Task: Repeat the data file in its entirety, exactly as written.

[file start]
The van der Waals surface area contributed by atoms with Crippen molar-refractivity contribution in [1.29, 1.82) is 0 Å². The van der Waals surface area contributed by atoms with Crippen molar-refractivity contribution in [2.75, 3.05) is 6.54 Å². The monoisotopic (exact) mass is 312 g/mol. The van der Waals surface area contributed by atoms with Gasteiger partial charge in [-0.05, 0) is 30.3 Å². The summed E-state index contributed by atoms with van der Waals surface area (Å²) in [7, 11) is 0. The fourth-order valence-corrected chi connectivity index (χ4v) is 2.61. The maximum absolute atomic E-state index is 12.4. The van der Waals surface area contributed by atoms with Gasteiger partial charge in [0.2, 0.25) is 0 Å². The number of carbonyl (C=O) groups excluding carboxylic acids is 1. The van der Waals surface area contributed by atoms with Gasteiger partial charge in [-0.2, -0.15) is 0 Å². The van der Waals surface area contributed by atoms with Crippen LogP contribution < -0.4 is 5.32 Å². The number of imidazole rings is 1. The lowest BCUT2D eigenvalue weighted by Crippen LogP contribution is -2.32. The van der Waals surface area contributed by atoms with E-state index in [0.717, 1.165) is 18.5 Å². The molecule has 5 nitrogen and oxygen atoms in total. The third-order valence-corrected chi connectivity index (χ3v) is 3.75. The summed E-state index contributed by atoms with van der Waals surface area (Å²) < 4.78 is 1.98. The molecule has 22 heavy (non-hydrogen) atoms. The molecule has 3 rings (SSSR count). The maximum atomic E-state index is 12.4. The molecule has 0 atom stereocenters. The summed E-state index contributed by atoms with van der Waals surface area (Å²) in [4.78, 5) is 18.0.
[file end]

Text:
The van der Waals surface area contributed by atoms with Crippen molar-refractivity contribution in [1.29, 1.82) is 0 Å². The van der Waals surface area contributed by atoms with Crippen molar-refractivity contribution in [2.75, 3.05) is 6.54 Å². The monoisotopic (exact) mass is 312 g/mol. The van der Waals surface area contributed by atoms with Gasteiger partial charge in [-0.05, 0) is 30.3 Å². The summed E-state index contributed by atoms with van der Waals surface area (Å²) in [7, 11) is 0. The fourth-order valence-corrected chi connectivity index (χ4v) is 2.61. The maximum absolute atomic E-state index is 12.4. The van der Waals surface area contributed by atoms with Gasteiger partial charge in [0.2, 0.25) is 0 Å². The number of carbonyl (C=O) groups excluding carboxylic acids is 1. The van der Waals surface area contributed by atoms with Gasteiger partial charge in [-0.2, -0.15) is 0 Å². The van der Waals surface area contributed by atoms with Crippen LogP contribution < -0.4 is 5.32 Å². The number of imidazole rings is 1. The lowest BCUT2D eigenvalue weighted by Crippen LogP contribution is -2.32. The van der Waals surface area contributed by atoms with E-state index in [0.717, 1.165) is 18.5 Å². The molecule has 5 nitrogen and oxygen atoms in total. The third-order valence-corrected chi connectivity index (χ3v) is 3.75. The summed E-state index contributed by atoms with van der Waals surface area (Å²) < 4.78 is 1.98. The molecule has 22 heavy (non-hydrogen) atoms. The molecule has 3 rings (SSSR count). The maximum atomic E-state index is 12.4. The molecule has 0 atom stereocenters. The summed E-state index contributed by atoms with van der Waals surface area (Å²) in [4.78, 5) is 18.0.